hide Matching Documents

The documents where this entity occurs most often are shown below. Click on a document to open it.

Document Max. Freq Min. Freq
Alfred Roman, The military operations of General Beauregard in the war between the states, 1861 to 1865 185 3 Browse Search
Robert Underwood Johnson, Clarence Clough Buell, Battles and Leaders of the Civil War. Volume 4. 172 8 Browse Search
Robert Underwood Johnson, Clarence Clough Buell, Battles and Leaders of the Civil War. Volume 3. 156 6 Browse Search
Southern Historical Society Papers, Volume 7. (ed. Reverend J. William Jones) 153 3 Browse Search
Horace Greeley, The American Conflict: A History of the Great Rebellion in the United States of America, 1860-65: its Causes, Incidents, and Results: Intended to exhibit especially its moral and political phases with the drift and progress of American opinion respecting human slavery from 1776 to the close of the War for the Union. Volume I. 147 3 Browse Search
Rebellion Record: a Diary of American Events: Documents and Narratives, Volume 10. (ed. Frank Moore) 145 1 Browse Search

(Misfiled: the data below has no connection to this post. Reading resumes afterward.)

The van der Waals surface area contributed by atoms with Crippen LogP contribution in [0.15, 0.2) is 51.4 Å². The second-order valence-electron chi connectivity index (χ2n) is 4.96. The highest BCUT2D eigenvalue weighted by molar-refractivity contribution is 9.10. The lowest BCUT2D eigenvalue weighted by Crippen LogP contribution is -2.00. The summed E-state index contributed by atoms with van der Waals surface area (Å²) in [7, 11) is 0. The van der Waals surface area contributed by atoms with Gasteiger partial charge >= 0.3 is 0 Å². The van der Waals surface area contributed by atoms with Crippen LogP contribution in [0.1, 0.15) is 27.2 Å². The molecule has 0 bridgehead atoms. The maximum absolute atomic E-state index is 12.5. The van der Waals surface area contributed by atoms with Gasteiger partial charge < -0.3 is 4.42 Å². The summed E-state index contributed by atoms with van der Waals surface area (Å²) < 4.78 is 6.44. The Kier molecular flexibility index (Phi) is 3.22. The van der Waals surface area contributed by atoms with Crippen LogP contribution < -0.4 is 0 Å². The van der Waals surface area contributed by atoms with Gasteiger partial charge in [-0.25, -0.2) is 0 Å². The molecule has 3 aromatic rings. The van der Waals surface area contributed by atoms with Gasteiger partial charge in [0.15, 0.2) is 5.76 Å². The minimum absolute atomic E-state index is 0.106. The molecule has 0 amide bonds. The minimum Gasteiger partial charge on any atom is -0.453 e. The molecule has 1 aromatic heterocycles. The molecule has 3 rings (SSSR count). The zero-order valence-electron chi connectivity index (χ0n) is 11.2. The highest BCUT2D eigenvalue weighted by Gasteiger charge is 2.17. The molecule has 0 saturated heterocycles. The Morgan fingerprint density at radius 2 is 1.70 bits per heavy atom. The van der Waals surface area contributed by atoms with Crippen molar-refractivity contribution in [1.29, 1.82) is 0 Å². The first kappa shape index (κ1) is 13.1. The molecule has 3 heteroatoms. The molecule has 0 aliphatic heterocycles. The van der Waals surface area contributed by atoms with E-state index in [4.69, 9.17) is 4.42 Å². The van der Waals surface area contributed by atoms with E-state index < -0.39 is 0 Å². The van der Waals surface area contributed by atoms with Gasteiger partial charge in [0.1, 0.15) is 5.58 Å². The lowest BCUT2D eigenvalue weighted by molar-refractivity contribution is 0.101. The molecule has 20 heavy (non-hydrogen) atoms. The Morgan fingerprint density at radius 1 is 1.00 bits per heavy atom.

Southern Historical Society Papers, Volume 11. (ed. Reverend J. William Jones) 121 3 Browse Search
Robert Underwood Johnson, Clarence Clough Buell, Battles and Leaders of the Civil War: The Opening Battles. Volume 1. 114 2 Browse Search
Colonel William Preston Johnston, The Life of General Albert Sidney Johnston : His Service in the Armies of the United States, the Republic of Texas, and the Confederate States. 110 0 Browse Search
Edward Alfred Pollard, The lost cause; a new Southern history of the War of the Confederates ... Drawn from official sources and approved by the most distinguished Confederate leaders. 102 2 Browse Search
View all matching documents...

Browsing named entities in Colonel William Preston Johnston, The Life of General Albert Sidney Johnston : His Service in the Armies of the United States, the Republic of Texas, and the Confederate States.. You can also browse the collection for John C. Breckinridge or search for John C. Breckinridge in all documents.

Your search returned 55 results in 9 document sections: